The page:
Federal Education Policy and the States, 1945-2009
The Nixon Years: Congress and School Desegregation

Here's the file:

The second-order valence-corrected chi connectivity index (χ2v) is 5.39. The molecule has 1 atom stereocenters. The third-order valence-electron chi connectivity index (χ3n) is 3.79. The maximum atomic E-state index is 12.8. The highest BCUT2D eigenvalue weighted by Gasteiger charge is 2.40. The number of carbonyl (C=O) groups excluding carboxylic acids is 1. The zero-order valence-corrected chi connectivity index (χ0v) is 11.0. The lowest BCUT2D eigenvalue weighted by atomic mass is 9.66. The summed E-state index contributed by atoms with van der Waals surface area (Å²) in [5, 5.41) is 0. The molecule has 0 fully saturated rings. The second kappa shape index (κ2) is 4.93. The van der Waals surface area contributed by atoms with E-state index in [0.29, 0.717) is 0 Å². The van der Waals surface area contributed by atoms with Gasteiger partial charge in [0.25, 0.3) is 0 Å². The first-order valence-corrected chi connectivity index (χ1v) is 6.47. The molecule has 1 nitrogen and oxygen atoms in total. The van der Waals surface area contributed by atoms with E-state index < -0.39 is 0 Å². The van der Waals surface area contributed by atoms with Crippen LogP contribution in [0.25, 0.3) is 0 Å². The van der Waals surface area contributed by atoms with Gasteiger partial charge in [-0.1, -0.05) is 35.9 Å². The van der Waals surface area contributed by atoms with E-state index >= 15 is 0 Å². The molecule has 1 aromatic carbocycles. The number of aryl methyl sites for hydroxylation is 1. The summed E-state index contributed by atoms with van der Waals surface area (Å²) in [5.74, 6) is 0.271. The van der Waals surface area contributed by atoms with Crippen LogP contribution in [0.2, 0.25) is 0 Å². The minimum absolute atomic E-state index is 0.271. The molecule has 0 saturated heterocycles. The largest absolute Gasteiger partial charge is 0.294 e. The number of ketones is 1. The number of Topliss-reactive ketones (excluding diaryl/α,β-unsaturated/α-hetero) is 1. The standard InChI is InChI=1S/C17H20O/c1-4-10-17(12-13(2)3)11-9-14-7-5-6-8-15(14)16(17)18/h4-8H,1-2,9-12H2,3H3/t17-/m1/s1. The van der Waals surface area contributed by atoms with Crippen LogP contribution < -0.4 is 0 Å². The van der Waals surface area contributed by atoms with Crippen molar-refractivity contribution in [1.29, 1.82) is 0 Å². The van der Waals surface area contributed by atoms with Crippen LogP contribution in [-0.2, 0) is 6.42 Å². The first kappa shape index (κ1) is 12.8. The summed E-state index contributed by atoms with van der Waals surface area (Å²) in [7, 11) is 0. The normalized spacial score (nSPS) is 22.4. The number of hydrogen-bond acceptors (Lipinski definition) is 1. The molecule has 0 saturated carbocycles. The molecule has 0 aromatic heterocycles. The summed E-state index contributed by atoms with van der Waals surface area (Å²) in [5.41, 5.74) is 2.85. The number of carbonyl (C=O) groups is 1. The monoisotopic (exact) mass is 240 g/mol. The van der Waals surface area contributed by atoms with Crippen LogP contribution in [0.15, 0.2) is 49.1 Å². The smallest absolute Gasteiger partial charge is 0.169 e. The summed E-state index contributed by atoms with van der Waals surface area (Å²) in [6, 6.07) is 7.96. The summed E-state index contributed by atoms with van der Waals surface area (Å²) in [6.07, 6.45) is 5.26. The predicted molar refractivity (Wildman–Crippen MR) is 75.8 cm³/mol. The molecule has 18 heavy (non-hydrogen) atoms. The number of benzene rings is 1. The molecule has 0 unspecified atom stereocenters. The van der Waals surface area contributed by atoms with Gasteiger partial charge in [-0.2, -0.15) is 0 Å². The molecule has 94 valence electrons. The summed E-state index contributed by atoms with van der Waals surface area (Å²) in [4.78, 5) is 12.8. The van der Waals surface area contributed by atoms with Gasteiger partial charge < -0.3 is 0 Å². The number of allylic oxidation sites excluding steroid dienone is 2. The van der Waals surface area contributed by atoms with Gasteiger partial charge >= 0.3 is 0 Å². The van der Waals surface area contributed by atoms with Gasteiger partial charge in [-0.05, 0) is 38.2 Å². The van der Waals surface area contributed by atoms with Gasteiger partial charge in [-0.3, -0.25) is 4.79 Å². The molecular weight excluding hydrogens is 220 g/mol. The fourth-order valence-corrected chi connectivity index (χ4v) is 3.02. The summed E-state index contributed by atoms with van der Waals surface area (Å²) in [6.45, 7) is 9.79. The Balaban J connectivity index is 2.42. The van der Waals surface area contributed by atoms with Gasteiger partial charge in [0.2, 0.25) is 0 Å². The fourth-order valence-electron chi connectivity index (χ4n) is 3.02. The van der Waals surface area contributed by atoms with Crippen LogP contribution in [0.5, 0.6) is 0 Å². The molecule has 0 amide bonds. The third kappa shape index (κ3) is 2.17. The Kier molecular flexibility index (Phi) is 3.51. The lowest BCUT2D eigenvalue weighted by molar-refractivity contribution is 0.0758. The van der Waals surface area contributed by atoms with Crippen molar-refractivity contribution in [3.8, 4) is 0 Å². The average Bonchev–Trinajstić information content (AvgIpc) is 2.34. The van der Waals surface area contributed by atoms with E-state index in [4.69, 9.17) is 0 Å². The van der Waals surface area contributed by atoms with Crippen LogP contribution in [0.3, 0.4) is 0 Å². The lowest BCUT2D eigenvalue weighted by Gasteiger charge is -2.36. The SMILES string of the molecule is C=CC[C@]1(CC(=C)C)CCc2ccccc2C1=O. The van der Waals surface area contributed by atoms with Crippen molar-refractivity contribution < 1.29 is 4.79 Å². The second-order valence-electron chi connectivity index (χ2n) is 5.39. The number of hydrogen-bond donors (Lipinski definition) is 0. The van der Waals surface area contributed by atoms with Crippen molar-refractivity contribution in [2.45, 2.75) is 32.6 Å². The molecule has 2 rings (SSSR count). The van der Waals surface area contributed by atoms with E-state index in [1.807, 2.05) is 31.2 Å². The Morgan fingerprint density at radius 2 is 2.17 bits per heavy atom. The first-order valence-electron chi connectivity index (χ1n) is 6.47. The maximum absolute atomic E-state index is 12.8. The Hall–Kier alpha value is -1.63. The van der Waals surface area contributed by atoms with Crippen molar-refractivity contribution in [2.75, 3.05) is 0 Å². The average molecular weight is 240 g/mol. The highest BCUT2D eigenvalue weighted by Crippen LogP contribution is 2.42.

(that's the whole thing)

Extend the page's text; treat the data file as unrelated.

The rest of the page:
Some credited the Nixon administration with the quicker pace of desegregation in the South in the late 1960s and early 1970s, but credit must go more appropriately to the federal courts and to Congress. Moreover, it was in these years that desegregation began to move from the South to the North. In 1970, representative John Stennis (D-MS), who had been perturbed that southern schools were under orders to integrate while northern schools remained racially imbalanced, introduced an amendment to the ESEA to extend desegregation requirements to schools affected by both de jure and de facto segregation (i.e., to both the South and the North). Despite objections from Senators Jacob Javits (R-NY) and Walter Mondale (D-MN), who feared the Stennis amendment would simply slow the process of desegregation in the South, and from Richard Nixon, who committed himself only to de jure desegregation and favored "neighborhood schools" and "school choice" in the North, the Stennis amendment passed. Under the new ESEA, then, parents lost the right to choose schools for their children if the aggregate effect of their choices resulted in racially imbalanced enrollments.